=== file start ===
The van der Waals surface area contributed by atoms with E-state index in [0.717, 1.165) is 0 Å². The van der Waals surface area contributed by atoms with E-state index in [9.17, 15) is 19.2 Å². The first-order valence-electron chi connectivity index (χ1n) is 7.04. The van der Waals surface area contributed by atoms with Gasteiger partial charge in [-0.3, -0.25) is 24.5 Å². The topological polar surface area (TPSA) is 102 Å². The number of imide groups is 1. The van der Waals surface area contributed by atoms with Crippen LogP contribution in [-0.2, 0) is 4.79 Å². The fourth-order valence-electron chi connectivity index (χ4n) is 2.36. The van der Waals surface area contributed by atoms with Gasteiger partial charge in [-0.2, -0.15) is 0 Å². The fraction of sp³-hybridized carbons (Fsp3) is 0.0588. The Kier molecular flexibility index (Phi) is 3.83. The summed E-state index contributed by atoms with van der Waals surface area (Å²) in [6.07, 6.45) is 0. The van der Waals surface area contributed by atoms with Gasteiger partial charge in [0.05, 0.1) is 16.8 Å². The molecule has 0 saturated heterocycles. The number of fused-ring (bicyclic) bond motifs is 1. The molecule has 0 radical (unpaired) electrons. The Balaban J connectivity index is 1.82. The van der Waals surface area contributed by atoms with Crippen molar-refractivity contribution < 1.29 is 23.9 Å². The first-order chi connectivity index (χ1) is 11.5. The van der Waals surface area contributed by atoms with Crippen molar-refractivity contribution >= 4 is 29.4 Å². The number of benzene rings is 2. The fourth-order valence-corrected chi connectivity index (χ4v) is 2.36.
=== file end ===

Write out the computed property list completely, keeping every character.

The van der Waals surface area contributed by atoms with E-state index in [0.717, 1.165) is 0 Å². The van der Waals surface area contributed by atoms with E-state index in [9.17, 15) is 19.2 Å². The first-order valence-electron chi connectivity index (χ1n) is 7.04. The van der Waals surface area contributed by atoms with Gasteiger partial charge in [-0.3, -0.25) is 24.5 Å². The topological polar surface area (TPSA) is 102 Å². The number of imide groups is 1. The van der Waals surface area contributed by atoms with Crippen LogP contribution in [-0.2, 0) is 4.79 Å². The fourth-order valence-electron chi connectivity index (χ4n) is 2.36. The van der Waals surface area contributed by atoms with Gasteiger partial charge in [-0.2, -0.15) is 0 Å². The fraction of sp³-hybridized carbons (Fsp3) is 0.0588. The Kier molecular flexibility index (Phi) is 3.83. The summed E-state index contributed by atoms with van der Waals surface area (Å²) in [6.07, 6.45) is 0. The van der Waals surface area contributed by atoms with Gasteiger partial charge in [0.05, 0.1) is 16.8 Å². The molecule has 0 saturated heterocycles. The number of fused-ring (bicyclic) bond motifs is 1. The molecule has 0 radical (unpaired) electrons. The Balaban J connectivity index is 1.82. The van der Waals surface area contributed by atoms with Crippen molar-refractivity contribution < 1.29 is 23.9 Å². The first-order chi connectivity index (χ1) is 11.5. The van der Waals surface area contributed by atoms with Crippen molar-refractivity contribution >= 4 is 29.4 Å². The number of benzene rings is 2. The fourth-order valence-corrected chi connectivity index (χ4v) is 2.36.